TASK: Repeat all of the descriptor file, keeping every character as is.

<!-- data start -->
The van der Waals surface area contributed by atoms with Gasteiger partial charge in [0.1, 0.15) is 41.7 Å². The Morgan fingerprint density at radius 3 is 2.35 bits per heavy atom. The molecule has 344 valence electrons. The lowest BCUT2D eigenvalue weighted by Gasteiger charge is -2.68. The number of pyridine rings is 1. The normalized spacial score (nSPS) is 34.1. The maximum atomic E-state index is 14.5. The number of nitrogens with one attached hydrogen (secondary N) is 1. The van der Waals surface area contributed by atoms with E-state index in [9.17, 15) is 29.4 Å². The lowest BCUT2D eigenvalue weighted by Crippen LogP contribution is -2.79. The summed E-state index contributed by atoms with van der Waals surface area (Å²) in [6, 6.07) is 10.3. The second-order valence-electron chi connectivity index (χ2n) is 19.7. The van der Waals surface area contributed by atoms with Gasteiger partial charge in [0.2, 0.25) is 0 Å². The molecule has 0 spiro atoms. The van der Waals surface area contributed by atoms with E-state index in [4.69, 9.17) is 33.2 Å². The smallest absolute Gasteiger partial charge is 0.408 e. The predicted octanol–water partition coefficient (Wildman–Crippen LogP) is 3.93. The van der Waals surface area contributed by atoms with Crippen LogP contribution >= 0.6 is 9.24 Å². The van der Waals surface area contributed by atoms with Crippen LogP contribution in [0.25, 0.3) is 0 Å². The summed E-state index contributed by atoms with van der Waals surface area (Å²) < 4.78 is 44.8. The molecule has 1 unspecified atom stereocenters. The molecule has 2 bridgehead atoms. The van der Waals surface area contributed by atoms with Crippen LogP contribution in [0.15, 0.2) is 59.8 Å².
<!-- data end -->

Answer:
The van der Waals surface area contributed by atoms with Gasteiger partial charge in [0.1, 0.15) is 41.7 Å². The Morgan fingerprint density at radius 3 is 2.35 bits per heavy atom. The molecule has 344 valence electrons. The lowest BCUT2D eigenvalue weighted by Gasteiger charge is -2.68. The number of pyridine rings is 1. The normalized spacial score (nSPS) is 34.1. The maximum atomic E-state index is 14.5. The number of nitrogens with one attached hydrogen (secondary N) is 1. The van der Waals surface area contributed by atoms with E-state index in [9.17, 15) is 29.4 Å². The lowest BCUT2D eigenvalue weighted by Crippen LogP contribution is -2.79. The summed E-state index contributed by atoms with van der Waals surface area (Å²) in [6, 6.07) is 10.3. The second-order valence-electron chi connectivity index (χ2n) is 19.7. The van der Waals surface area contributed by atoms with Gasteiger partial charge in [0.2, 0.25) is 0 Å². The molecule has 0 spiro atoms. The van der Waals surface area contributed by atoms with E-state index in [4.69, 9.17) is 33.2 Å². The smallest absolute Gasteiger partial charge is 0.408 e. The predicted octanol–water partition coefficient (Wildman–Crippen LogP) is 3.93. The van der Waals surface area contributed by atoms with Crippen LogP contribution >= 0.6 is 9.24 Å². The van der Waals surface area contributed by atoms with Crippen LogP contribution in [0.25, 0.3) is 0 Å². The summed E-state index contributed by atoms with van der Waals surface area (Å²) < 4.78 is 44.8. The molecule has 1 unspecified atom stereocenters. The molecule has 2 bridgehead atoms. The van der Waals surface area contributed by atoms with Crippen LogP contribution in [0.15, 0.2) is 59.8 Å².